The festival has also collaborated with a number of leading Sydney restaurants to do special Fast Festival Feasts deals over the season at the likes of the hot new Chiswick at the Gallery, Balla, Gowings Bar & Grill, La Rosa, Aria, Red Lantern on Riley, Sokyo or a score of others. And there'll be plenty of opportunities for booze-fuelled fun, too, courtesy of the bar at the Festival Village. "Laurent-Perrier is our exclusive Champagne partner," Bertels says. "Certainly an important aspect of going out and seeing a cabaret or a theatre show or a concert is also to be able to have a nice bite and a good drink."
Here director Bertels shares his pick of the festival's hottest events.
The event Atomic Bomb
What it's all about "It's the music of an African hero of funk music in the '70s and '80s called William Onyeabor. Onyeabor is something of a forgotten figure, but David Byrne rediscovered him and re-released all of his music on his own label in New York. That triggered a live concert which they staged in New York with David Byrne himself singing, and then transferred to London where Damon Albarn from the Gorillaz presented the project. We got Gotye to agree to do it here in Sydney and that's going to be an Australian exclusive."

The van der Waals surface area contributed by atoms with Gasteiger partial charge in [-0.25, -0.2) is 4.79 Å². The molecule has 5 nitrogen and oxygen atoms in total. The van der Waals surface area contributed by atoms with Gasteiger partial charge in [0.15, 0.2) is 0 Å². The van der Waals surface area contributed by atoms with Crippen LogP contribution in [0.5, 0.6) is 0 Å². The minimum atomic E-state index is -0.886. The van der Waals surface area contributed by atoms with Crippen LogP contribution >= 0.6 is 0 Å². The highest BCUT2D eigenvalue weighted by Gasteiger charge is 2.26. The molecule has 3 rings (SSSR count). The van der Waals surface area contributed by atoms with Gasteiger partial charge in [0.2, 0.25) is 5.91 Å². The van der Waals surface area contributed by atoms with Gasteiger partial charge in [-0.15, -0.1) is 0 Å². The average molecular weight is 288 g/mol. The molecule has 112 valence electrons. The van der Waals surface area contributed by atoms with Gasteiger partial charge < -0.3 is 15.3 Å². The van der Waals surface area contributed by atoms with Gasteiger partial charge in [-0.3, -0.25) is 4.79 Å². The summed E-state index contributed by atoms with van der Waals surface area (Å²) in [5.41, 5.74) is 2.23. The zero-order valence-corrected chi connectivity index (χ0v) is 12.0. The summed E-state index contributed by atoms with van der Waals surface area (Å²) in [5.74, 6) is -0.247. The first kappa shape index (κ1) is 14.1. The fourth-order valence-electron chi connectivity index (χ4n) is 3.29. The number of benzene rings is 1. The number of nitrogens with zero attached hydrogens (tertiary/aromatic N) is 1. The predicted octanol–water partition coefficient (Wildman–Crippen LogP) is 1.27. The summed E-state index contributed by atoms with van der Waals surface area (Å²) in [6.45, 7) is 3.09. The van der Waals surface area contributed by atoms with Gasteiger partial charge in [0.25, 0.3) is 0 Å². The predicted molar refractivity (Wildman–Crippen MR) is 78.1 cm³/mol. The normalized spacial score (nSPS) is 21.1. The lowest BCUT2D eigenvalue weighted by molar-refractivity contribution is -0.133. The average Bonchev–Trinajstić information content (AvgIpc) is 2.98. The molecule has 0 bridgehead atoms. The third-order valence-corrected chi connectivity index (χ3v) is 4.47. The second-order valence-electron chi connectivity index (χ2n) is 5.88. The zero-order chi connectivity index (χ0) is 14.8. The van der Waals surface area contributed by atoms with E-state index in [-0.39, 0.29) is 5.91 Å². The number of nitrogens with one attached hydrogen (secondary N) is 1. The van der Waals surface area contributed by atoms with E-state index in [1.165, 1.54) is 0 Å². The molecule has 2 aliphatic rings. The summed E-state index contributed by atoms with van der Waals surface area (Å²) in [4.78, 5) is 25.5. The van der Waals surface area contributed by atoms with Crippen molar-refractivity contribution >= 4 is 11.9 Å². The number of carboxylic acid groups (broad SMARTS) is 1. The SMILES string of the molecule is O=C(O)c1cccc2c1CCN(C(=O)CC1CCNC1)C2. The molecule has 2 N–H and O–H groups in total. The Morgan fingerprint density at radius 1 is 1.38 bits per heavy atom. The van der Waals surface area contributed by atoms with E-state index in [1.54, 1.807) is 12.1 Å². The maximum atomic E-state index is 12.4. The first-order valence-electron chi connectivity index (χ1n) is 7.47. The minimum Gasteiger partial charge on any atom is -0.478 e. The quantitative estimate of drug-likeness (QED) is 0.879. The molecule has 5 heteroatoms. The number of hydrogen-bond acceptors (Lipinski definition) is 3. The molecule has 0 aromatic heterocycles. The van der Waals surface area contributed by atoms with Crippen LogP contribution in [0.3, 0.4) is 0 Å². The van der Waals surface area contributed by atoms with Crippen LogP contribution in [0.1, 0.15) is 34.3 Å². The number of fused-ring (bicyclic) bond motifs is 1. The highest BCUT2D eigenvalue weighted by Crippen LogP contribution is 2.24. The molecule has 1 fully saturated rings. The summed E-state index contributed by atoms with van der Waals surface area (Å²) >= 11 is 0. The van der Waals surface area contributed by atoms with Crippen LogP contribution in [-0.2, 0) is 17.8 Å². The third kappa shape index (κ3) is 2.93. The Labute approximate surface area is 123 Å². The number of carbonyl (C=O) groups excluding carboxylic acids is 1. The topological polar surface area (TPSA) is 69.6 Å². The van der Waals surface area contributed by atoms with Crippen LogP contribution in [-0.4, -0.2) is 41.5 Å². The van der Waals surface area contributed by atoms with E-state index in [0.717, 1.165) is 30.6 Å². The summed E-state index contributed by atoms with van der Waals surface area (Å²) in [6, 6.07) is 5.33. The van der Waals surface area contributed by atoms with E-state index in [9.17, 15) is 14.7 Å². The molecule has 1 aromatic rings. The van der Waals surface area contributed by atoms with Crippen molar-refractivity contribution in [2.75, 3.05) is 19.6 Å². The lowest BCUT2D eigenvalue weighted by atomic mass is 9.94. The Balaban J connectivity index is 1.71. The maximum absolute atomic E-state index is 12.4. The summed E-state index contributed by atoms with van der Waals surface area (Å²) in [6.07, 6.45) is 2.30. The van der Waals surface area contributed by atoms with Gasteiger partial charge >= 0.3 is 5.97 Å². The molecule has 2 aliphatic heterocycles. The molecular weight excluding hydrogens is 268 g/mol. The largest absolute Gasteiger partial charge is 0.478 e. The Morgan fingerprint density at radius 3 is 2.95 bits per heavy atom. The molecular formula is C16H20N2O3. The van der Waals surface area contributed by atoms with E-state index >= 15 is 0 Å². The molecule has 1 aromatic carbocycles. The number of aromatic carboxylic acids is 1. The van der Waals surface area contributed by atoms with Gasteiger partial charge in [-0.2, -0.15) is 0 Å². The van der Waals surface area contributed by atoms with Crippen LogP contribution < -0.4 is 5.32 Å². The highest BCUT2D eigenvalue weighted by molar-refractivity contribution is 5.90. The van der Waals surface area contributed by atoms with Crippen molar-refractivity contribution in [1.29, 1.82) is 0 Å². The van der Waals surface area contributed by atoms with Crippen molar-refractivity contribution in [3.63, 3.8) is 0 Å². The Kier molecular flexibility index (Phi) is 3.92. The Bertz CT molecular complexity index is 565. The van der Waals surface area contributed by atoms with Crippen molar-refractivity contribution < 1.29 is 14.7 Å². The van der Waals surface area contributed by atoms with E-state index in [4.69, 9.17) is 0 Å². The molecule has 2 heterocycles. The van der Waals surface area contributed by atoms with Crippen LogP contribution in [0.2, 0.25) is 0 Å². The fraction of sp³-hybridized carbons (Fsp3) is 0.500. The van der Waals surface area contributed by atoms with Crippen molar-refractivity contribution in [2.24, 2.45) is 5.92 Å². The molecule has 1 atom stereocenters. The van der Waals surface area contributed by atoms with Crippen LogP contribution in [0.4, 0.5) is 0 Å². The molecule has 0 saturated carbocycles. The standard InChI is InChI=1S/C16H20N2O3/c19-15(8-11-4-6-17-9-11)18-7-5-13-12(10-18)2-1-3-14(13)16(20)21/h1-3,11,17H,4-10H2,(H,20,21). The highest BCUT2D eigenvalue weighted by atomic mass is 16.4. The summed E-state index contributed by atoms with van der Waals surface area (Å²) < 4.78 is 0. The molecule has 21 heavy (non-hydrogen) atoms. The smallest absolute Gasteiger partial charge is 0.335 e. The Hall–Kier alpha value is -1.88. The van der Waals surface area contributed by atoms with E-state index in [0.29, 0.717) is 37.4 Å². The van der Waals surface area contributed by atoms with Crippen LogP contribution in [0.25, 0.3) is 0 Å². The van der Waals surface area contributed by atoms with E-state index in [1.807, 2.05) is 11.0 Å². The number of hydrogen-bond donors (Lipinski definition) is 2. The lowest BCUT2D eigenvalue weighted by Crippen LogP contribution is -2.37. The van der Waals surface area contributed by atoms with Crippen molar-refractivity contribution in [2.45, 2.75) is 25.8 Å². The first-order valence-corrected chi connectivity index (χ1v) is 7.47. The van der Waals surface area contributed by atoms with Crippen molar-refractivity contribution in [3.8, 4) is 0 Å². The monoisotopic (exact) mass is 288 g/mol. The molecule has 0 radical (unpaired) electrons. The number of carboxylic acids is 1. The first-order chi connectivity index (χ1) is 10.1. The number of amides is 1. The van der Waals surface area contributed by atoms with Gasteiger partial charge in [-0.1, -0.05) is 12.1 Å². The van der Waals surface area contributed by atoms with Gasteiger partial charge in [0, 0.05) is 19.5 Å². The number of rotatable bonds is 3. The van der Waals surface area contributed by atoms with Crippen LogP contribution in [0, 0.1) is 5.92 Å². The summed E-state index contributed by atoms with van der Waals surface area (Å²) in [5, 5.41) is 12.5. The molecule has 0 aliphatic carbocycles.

Catch it at Enmore Theatre, 16 and 17 January
How much Tickets start at $77
The event Tabac Rouge
What it's all about "I'm very excited on the return of James Thierrée, Charlie Chaplin's grandson, who's coming back for the fourth time to Sydney with a new show [his biggest to date] called Tabac Rouge. Tabac Rouge is the French expression for an opium dream. It's a kind of wild hallucination of some of kind of mad king. You don't quite know whether he's in a dream or whether it's happening for real, but he obviously has some weird idea of what his role in society is and it's a big, big spectacle with a giant contraption on stage - a mirror that sort of becomes the 11th character in the show."
Catch it at Sydney Theatre, Walsh Bay, 8-23 January
How much Tickets start at $72
The event Festival Village
What it's all about "The Festival Village is going to be the real meeting place of the festival - a central hub in Hyde Park where you can grab some food, see a show, have your kids run around if you have a family, and where you can see some amazing work including the return of Limbo, the Spiegeltent show that we had last year."
Catch it at Hyde Park, Sydney
How much Free
The Sydney Festival takes place on 8-26 January. Check out the Sydney Festival website for more details.